Toward a More Faithful Public Witness

Here at Until Zion, we intentionally draw from the Reformed tradition. Though we are deeply formed by other traditions (for myself, I was a Pentecostal pastor for many years), the resources housed within the Reformed tradition shape how we view public theological engagement, ministry, and pursuits of mercy and justice. What then are those resources?

In the collection of essays, Reformed Public Theology (yes, I know I previously drew from this book. I will likely continue to do so. Go buy it!), Matthew Kaemingk provides an introduction addressing the unique contributions of the Reformed tradition to public theology, engagement, and discourse. As he reflected on the diverse contributions of those in the book, several unifying themes and distinctives came to the fore. These distinctives are worth addressing, as they provide insight into why we all, Reformed or not, can learn from and draw on the tradition.1 (Note: Kaemingk also provides key distinctives of public theology before addressing reformed public theology. These are worth considering as a foundation if one is new to the concept).


Additionally, I want to suggest practical questions concerning how we might utilize each distinctive in practical ministry settings. As practitioners, we constantly want to apply the richness of our tradition to the very real-life ministry realities of leaders and congregations.


Consider these 9 distinctives (see p. 13-18):


1. Listening to Laity: Kaemingk notes the importance of laity in developing and executing Reformed Public Theology (RPT). No one particular group represents the totality of RPT, especially academics or theologians. A robust RPT is developed by activists, artists, painters, philosophers, lawyers, business leaders, chaplains, and more.


Why? In the words of Richard Mouw, “We would all think it odd if a lifelong resident of Paris wrote a book about how to live a life of discipleship in Latin America…similarly, there is something odd about an attempt by clergy and professional theologians to speak with authority about the situations faced by mechanics, insurance agents, and farmers” (p. 14).


Questions to consider:

  1. For pastors and leaders: To what extent are the experiences, training, and expertise of laity profoundly shaping your understanding of how the Spirit of God is at work in your context? To what extent are we helping laity see how dependent we are on their expertise for knowing how to engage, develop, and embrace culture most faithfully? To what extent do laity help us understand the issues and injustices within our communities?

  2. For laity: Do you realize the importance of your contribution to faithful public theology and discourse? Do you realize the extent to which the Spirit of God is working through your work to reflect His restorative and redemptive power?

2. Dispersing Power: A proper utilization of Reformed theology, in the words of Kaemingk, ought to produce an allergy to the dominance of the state, marketplace, or the church. A holistic embrace of God’s creational intent and the fallenness of man ought to produce a resistance to consolidated power and/or influence. The distribution of power, resources, and giftings honor God’s creative purpose to reflect Himself in all humanity and recognizes our collective fallen impacts, not just on individuals. Our fallenness extends to every structure and system we create––systems that lead to public evils such as racism, colonialism, economic oppression, and the like.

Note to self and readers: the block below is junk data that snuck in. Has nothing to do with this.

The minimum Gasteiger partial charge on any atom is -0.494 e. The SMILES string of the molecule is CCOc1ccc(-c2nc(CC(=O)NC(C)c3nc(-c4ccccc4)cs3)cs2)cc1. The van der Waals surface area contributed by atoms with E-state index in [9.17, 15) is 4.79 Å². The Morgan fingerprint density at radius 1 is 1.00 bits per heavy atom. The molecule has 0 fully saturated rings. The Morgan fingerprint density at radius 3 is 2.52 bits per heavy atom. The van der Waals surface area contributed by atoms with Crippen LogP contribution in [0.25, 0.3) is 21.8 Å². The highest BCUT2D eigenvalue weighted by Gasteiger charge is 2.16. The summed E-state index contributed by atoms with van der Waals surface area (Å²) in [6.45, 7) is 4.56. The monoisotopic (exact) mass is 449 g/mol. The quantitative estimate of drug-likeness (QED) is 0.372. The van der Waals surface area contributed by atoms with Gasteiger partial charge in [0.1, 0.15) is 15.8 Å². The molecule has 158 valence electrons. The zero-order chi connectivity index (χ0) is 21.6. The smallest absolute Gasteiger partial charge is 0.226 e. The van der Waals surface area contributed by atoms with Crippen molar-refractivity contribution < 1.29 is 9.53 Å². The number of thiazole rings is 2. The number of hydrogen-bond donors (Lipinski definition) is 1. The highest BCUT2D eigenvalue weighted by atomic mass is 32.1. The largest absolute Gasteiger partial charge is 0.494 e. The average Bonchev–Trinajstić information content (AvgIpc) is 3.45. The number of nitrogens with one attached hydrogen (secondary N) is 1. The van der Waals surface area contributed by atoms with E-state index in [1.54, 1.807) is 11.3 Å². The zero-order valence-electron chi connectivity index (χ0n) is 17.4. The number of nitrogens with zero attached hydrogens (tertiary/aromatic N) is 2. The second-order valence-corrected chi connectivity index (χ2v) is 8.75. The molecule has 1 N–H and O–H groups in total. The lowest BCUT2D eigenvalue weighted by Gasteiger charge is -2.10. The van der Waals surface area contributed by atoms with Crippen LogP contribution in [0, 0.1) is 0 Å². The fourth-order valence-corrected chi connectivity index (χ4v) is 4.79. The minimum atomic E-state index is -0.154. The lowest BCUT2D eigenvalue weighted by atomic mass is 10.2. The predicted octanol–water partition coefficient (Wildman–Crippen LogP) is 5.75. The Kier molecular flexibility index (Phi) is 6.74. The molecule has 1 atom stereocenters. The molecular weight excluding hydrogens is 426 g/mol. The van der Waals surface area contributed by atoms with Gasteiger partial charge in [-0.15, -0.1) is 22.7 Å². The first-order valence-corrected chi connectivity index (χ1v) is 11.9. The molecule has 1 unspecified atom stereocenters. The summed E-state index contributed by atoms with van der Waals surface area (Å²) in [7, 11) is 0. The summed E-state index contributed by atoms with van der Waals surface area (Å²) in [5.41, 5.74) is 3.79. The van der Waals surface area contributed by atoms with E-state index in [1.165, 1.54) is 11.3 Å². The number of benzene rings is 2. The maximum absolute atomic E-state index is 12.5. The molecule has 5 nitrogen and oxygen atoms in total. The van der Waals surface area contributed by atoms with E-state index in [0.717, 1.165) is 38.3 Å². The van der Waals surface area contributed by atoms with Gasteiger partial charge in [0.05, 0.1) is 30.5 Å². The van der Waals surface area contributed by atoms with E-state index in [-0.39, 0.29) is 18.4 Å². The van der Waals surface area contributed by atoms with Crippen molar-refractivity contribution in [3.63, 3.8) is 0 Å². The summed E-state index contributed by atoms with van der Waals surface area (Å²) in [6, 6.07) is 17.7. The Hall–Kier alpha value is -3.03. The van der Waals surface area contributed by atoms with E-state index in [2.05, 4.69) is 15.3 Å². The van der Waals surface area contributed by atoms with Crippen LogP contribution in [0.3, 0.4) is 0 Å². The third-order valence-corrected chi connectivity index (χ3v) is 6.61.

Questions to consider:

  1. To what extent do we assume our public witness, and the change we hope it provides, are tied to acquisitions of power and influence? Do we believe that getting a political advocate into office, at all costs, will result in a faithful Christian witness? Do we functionally assume large quantities of money will produce faithful Christian mission?

  2. Can we acknowledge that unjust systems and structures were established due to our fallenness and through historically unjust acquisitions of power and resources? Is our view of the fall robust enough to recognize the far reaches of its impact?

3. Temporal Awareness: RPT is concerned about “what time it is.” That is, RPT insists we acknowledge and embrace the divine epoch in which we live. We live in an already/not yet relationship with the Kingdom of God. Jesus came to proclaim the Gospel of the Kingdom––a Kingdom that has come. As a result, the Holy Spirit is alive and active within our world, including within every social structure and system. Whether inside or outside of the church, the Spirit is both empowering that which is God-honoring and confronting that which is not. In every epoch, redemption and restoration occur within individuals who trust in Jesus, but also occurs within creation. The Gospel is a message of cosmic restoration, not just personal conversion.